Привет! :)

    Many thanks for your advice. I am afraid that polydacrys is preoccupied by a genus of beetles, so the neologism polydacryus seems to be preferable.
    Amusingly, polydacrys in the role of a noun (genus name) turns into sniveller, I guess.

    Merry Christmas to you too.
  11. Scholiast

    Scholiast Senior Member

    Another suggestion for anurocryon:

    How about simply dacryusa (δακρύουσα, "weeping")? Or, to gild the lily (lili inaurandi causa), polydacryusa?

  12. anurocyon New Member

    Thanks again. Excuse my ignorance, but is polydacryus a latinized πολυδακρύουσα? If so, I have two independent expert opinions in favour of this word :)
  13. Scholiast

    Scholiast Senior Member

    No, polydacryus is a latinised form of Gk πολυδακρύος, which is a compound adjective; πολυδακρύουσα (transliterated as polydacryusa) is a feminine participial form, from the verb δάκρυω, "to weep"; but Greek allows compounding of words, rather like German and to a lesser extent English, so πολύ- can comfortably be used as an intensifying prefix. I hope this helps.
  14. anurocyon New Member

    Thank you, Scholiast, very much for making this difference clear to me.
    Do you think πολυδακρύος can be considered as already existing? If so, I should just mention it, without going into word formation. Is it OK to present the etymology of polydacryus as: from Ancient Greek πολυδακρύος (producing much tears)?
  15. wandle

    wandle Senior Member

    English - British
    πολυδάκρυος does exist as an ancient Greek word, but the entry in LSJ Greek lexicon shows that its meaning is usually 'lamentable' or 'causing tears' in the sense 'making people weep'.

    In other words, it is mostly used to describe something that drives you to tears, or causes people much weeping.
    Thus Ares, the war-god is called 'polydacryos' because he causkes people great weeping.
    Battle is called 'polydacryos' for the same reason. Hades (the underworld) likewise is 'polydacryos'.

    There is one citation where a soul in Hades is 'polydacryos' which from the immediate context could mean either 'greatly weeping' or 'greatly lamented'.

    The shorter term 'polydacrys' likewise usually means 'much lamented' but has one clear citation meaning 'greatly weeping'. 'Polydacryos' has at best one citation which could mean 'greatly weeping'.

    So it seems somewhat doubtful for the sense you require.
    Last edited: Dec 1, 2012
  16. anurocyon New Member

    Wandle, thank you very much for sharing this important information.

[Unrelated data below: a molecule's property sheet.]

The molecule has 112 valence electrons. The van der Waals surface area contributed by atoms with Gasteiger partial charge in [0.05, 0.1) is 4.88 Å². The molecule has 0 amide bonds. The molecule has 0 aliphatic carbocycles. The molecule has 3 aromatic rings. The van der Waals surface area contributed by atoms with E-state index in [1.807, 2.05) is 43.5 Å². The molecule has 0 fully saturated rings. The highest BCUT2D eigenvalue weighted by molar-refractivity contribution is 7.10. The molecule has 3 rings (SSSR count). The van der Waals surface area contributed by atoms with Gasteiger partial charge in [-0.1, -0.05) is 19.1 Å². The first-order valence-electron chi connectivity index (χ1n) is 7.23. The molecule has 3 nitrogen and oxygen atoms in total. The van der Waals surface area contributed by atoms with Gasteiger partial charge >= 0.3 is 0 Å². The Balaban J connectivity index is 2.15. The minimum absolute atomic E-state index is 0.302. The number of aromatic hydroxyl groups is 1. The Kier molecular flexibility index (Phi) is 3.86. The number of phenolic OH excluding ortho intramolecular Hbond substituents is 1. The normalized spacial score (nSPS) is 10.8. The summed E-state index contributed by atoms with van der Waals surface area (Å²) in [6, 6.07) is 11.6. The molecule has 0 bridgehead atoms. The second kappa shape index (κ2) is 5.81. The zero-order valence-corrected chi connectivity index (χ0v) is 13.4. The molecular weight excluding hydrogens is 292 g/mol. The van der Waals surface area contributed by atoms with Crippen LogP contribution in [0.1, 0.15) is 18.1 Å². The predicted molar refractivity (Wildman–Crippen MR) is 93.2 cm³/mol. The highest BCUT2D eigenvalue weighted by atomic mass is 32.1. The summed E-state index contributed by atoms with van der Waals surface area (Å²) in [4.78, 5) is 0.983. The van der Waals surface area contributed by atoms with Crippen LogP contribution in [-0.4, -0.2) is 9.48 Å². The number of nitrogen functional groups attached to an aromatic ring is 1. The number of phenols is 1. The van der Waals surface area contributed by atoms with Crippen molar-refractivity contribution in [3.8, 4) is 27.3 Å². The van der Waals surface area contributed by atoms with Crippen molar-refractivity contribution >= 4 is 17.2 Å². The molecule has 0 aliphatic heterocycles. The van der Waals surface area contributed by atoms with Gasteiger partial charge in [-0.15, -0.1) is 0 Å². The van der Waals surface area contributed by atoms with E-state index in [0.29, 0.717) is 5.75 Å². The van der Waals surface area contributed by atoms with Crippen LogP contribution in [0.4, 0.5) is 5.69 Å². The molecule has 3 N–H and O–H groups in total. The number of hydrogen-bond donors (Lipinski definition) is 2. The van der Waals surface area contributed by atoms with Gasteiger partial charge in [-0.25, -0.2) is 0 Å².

As one might expect, tears are too closely associated with suffering in humans (and their languages). I will try something more 'positive' as the basis for naming my species. :)
    Last edited: Dec 2, 2012
  17. Fred_C

    Fred_C Senior Member


    I knew that, but I did not mention it, because the definition given in the dictionary is not really a meaning, but a translation, rather.
    πολυδάκρυος (with the acute on the alpha), is a completely regularly formed adjective using the noun δάκρυ, and the adjectival suffix -ιος. this suffix is a productive suffix, which means that it can be used to coin any desired adjective. As a consequence, the meaning of the coined adjective cannot be something else than the plain «relative to many tears». This does not prevent the adjective from being used in many particular contexts, such as an epithet to Ares, but the translation as «lamentable» or «making people weep» is an interpretation of the plain meaning «Ares of much tears.»

    It is important to note that there are several domains in a language : morphology, syntax are domains of grammar, they are thoroughly studied in both ancient and live languages.
    Semantics is an important domain of the vocabulary. Unfortunately, this domain does not interest much the specialists of ancient languages, as opposed to the speakers of modern languages. The former often stick to translations given in the dictionaries.

    I cannot analyse the semantics of the other adjective «πολύδακρυς». I do not recognise the ending as a common suffix.
    Last edited: Dec 3, 2012
  18. anurocyon New Member

    Fred_C, thanks for your thoughtful comments. I like the idea of inferring the meanings, so to say, from the grammar, even without explicit support from the ancient texts. At least, this makes the classical languages alive.

    Thank you all very much!